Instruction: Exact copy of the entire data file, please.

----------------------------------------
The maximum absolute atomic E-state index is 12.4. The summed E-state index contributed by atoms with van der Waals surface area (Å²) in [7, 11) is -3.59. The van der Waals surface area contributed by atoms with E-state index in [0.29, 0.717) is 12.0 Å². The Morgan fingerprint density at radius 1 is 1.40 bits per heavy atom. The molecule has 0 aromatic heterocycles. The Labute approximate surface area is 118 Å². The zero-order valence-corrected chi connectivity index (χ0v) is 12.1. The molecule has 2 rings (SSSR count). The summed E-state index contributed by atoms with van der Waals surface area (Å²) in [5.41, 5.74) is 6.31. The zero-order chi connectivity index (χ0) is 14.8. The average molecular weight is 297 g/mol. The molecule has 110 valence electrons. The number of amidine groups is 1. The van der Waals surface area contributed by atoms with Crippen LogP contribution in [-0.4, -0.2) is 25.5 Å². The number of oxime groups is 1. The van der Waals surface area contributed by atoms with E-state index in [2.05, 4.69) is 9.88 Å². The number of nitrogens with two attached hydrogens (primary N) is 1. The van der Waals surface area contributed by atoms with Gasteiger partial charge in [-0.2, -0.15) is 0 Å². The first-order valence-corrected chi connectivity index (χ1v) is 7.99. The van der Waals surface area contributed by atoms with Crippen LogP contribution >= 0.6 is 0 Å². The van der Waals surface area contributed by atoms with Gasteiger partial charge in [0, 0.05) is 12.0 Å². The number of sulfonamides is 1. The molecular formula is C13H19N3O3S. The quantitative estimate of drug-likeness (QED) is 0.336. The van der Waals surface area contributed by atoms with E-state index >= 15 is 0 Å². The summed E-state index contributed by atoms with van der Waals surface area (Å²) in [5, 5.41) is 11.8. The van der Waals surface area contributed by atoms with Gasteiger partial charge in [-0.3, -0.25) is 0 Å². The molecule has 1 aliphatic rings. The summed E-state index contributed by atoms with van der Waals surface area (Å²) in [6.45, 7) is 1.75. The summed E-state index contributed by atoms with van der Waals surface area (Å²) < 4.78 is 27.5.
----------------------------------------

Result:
The maximum absolute atomic E-state index is 12.4. The summed E-state index contributed by atoms with van der Waals surface area (Å²) in [7, 11) is -3.59. The van der Waals surface area contributed by atoms with E-state index in [0.29, 0.717) is 12.0 Å². The Morgan fingerprint density at radius 1 is 1.40 bits per heavy atom. The molecule has 0 aromatic heterocycles. The Labute approximate surface area is 118 Å². The zero-order valence-corrected chi connectivity index (χ0v) is 12.1. The molecule has 2 rings (SSSR count). The summed E-state index contributed by atoms with van der Waals surface area (Å²) in [5.41, 5.74) is 6.31. The zero-order chi connectivity index (χ0) is 14.8. The average molecular weight is 297 g/mol. The molecule has 110 valence electrons. The number of amidine groups is 1. The van der Waals surface area contributed by atoms with Crippen LogP contribution in [-0.4, -0.2) is 25.5 Å². The number of oxime groups is 1. The van der Waals surface area contributed by atoms with E-state index in [2.05, 4.69) is 9.88 Å². The number of nitrogens with two attached hydrogens (primary N) is 1. The van der Waals surface area contributed by atoms with Gasteiger partial charge in [-0.2, -0.15) is 0 Å². The first-order valence-corrected chi connectivity index (χ1v) is 7.99. The van der Waals surface area contributed by atoms with Crippen LogP contribution >= 0.6 is 0 Å². The van der Waals surface area contributed by atoms with Gasteiger partial charge in [0, 0.05) is 12.0 Å². The number of sulfonamides is 1. The molecular formula is C13H19N3O3S. The quantitative estimate of drug-likeness (QED) is 0.336. The van der Waals surface area contributed by atoms with E-state index >= 15 is 0 Å². The summed E-state index contributed by atoms with van der Waals surface area (Å²) in [5, 5.41) is 11.8. The van der Waals surface area contributed by atoms with Gasteiger partial charge in [-0.3, -0.25) is 0 Å². The molecule has 1 aliphatic rings. The summed E-state index contributed by atoms with van der Waals surface area (Å²) in [6.45, 7) is 1.75. The summed E-state index contributed by atoms with van der Waals surface area (Å²) < 4.78 is 27.5.